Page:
Bob Schieffer has witnessed many major events in his more than 50 years in the news business. When he uses the word "bombshell" to describe a news item, it is clearly a major story.
The "Face the Nation" host described Wednesday's announcement that the U.S. would normalize relations with Cuba as just that, a "bombshell."
"I kind of came of age in a time when Fidel Castro was the enemy, and now we see a total reversal of that," Schieffer said Wednesday on CBSN. He noted that at the time, Castro was seen as potentially behind the 1963 assassination of John F. Kennedy, and decades later President Obama has decided to reestablish ties with the Castro government.
Another aspect that shocked Schieffer was how secret the Obama administration was able to keep its negotiations with the Cubans. "Every once in a while I guess Washington can keep a secret and this time it certainly did," he said.
According to Schieffer, one of the big factors in the policy shift is economic. "This is an enormous market for U.S. goods," he said, noting that there are multiple flights between Miami and Havana every day and the U.S. sells lots of grain to the Cuba in the form of humanitarian aid.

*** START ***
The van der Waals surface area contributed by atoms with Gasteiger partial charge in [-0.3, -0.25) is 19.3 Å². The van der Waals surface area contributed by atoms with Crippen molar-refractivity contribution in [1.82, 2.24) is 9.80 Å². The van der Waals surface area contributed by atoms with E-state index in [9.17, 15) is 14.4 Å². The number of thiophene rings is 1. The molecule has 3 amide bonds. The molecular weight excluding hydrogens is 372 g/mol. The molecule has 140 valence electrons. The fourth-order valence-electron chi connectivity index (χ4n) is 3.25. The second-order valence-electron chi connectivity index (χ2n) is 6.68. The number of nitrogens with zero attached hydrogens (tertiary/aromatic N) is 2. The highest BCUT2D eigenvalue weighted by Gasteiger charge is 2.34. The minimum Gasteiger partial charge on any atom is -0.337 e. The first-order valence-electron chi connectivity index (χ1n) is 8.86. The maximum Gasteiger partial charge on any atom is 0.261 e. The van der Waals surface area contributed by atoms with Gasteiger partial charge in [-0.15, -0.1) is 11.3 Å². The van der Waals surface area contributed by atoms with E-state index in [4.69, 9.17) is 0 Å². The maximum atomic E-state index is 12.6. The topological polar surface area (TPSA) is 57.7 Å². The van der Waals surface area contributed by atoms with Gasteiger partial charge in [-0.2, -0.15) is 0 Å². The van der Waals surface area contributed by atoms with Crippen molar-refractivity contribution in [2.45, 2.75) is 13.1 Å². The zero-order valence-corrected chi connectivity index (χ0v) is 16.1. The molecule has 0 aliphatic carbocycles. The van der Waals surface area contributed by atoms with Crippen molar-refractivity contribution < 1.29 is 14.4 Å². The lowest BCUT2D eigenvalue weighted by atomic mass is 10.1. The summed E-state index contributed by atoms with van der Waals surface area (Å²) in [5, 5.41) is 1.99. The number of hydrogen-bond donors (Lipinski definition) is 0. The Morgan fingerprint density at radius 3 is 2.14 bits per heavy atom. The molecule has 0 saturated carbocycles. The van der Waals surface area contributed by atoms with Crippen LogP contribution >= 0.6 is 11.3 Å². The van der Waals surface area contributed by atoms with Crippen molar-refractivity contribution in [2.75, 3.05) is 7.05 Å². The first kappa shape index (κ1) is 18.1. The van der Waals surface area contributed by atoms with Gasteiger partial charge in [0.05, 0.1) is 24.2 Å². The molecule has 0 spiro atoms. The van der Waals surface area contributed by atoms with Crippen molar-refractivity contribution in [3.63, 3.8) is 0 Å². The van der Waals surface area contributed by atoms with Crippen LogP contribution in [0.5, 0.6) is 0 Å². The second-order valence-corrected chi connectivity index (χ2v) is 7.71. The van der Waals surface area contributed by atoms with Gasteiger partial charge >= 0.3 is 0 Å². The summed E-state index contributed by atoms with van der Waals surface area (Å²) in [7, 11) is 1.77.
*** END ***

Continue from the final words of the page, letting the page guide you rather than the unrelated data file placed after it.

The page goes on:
Over the decades, the American economic embargo has become less strict. "The whole idea of our policy with Cuba is something of a facade, it's not exactly what it appears to be on the surface," Schieffer said.
The political fallout from this shift in policy will be felt in Congress and on the presidential campaign trail. Schieffer said that all of the candidates will have to voice their opinions on the matter, which can have a big impact on one of the most important states in presidential elections.
"One of the main reasons that our policy towards Cuba has not changed over the years is that presidential candidates wanted to carry the very important state of Florida," Schieffer said. "The Cuban vote there was so strong that you couldn't much think about doing that unless you were against Castro."
The Hispanic demographics in Florida have shifted recently, as more Central and South Americans have emigrated to the state. "The Hispanic vote in Florida is no longer just Cuban," Schieffer said, so a candidate would not lose the entire Hispanic vote by coming out in favor of this move.